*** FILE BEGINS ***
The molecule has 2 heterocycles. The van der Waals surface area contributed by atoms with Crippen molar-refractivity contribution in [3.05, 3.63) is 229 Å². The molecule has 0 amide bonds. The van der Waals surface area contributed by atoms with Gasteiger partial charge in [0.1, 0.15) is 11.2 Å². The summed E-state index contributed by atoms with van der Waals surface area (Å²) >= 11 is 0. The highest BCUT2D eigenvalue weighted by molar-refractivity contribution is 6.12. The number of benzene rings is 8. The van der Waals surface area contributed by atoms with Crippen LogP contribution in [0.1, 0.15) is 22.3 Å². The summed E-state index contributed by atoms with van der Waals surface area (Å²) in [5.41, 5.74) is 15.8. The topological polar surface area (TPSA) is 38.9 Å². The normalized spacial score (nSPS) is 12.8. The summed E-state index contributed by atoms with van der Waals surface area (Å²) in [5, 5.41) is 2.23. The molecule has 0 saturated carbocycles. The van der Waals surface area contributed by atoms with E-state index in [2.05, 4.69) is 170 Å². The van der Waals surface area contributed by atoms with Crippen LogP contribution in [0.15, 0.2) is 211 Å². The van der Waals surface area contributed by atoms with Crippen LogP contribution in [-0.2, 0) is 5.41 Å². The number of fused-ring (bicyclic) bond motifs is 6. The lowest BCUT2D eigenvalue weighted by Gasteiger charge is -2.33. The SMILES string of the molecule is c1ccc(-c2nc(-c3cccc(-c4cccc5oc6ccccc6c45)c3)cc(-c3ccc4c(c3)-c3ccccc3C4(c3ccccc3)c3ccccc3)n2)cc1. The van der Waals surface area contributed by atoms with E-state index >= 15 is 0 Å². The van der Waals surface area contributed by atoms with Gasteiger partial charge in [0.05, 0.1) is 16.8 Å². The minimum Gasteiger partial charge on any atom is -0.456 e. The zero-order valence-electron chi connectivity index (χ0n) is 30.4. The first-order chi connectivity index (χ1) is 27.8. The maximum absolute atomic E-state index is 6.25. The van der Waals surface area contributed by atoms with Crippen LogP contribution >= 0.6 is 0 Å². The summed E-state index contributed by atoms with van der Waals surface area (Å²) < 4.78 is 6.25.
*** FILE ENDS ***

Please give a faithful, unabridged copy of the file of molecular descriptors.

The molecule has 2 heterocycles. The van der Waals surface area contributed by atoms with Crippen molar-refractivity contribution in [3.05, 3.63) is 229 Å². The molecule has 0 amide bonds. The van der Waals surface area contributed by atoms with Gasteiger partial charge in [0.1, 0.15) is 11.2 Å². The summed E-state index contributed by atoms with van der Waals surface area (Å²) >= 11 is 0. The highest BCUT2D eigenvalue weighted by molar-refractivity contribution is 6.12. The number of benzene rings is 8. The van der Waals surface area contributed by atoms with Crippen LogP contribution in [0.1, 0.15) is 22.3 Å². The summed E-state index contributed by atoms with van der Waals surface area (Å²) in [5.41, 5.74) is 15.8. The topological polar surface area (TPSA) is 38.9 Å². The normalized spacial score (nSPS) is 12.8. The summed E-state index contributed by atoms with van der Waals surface area (Å²) in [5, 5.41) is 2.23. The molecule has 0 saturated carbocycles. The van der Waals surface area contributed by atoms with E-state index in [2.05, 4.69) is 170 Å². The van der Waals surface area contributed by atoms with Crippen LogP contribution in [0.15, 0.2) is 211 Å². The van der Waals surface area contributed by atoms with Crippen LogP contribution in [-0.2, 0) is 5.41 Å². The number of fused-ring (bicyclic) bond motifs is 6. The lowest BCUT2D eigenvalue weighted by Gasteiger charge is -2.33. The SMILES string of the molecule is c1ccc(-c2nc(-c3cccc(-c4cccc5oc6ccccc6c45)c3)cc(-c3ccc4c(c3)-c3ccccc3C4(c3ccccc3)c3ccccc3)n2)cc1. The van der Waals surface area contributed by atoms with E-state index >= 15 is 0 Å². The van der Waals surface area contributed by atoms with Gasteiger partial charge in [0.05, 0.1) is 16.8 Å². The minimum Gasteiger partial charge on any atom is -0.456 e. The zero-order valence-electron chi connectivity index (χ0n) is 30.4. The first-order chi connectivity index (χ1) is 27.8. The maximum absolute atomic E-state index is 6.25. The van der Waals surface area contributed by atoms with Crippen LogP contribution >= 0.6 is 0 Å². The summed E-state index contributed by atoms with van der Waals surface area (Å²) < 4.78 is 6.25.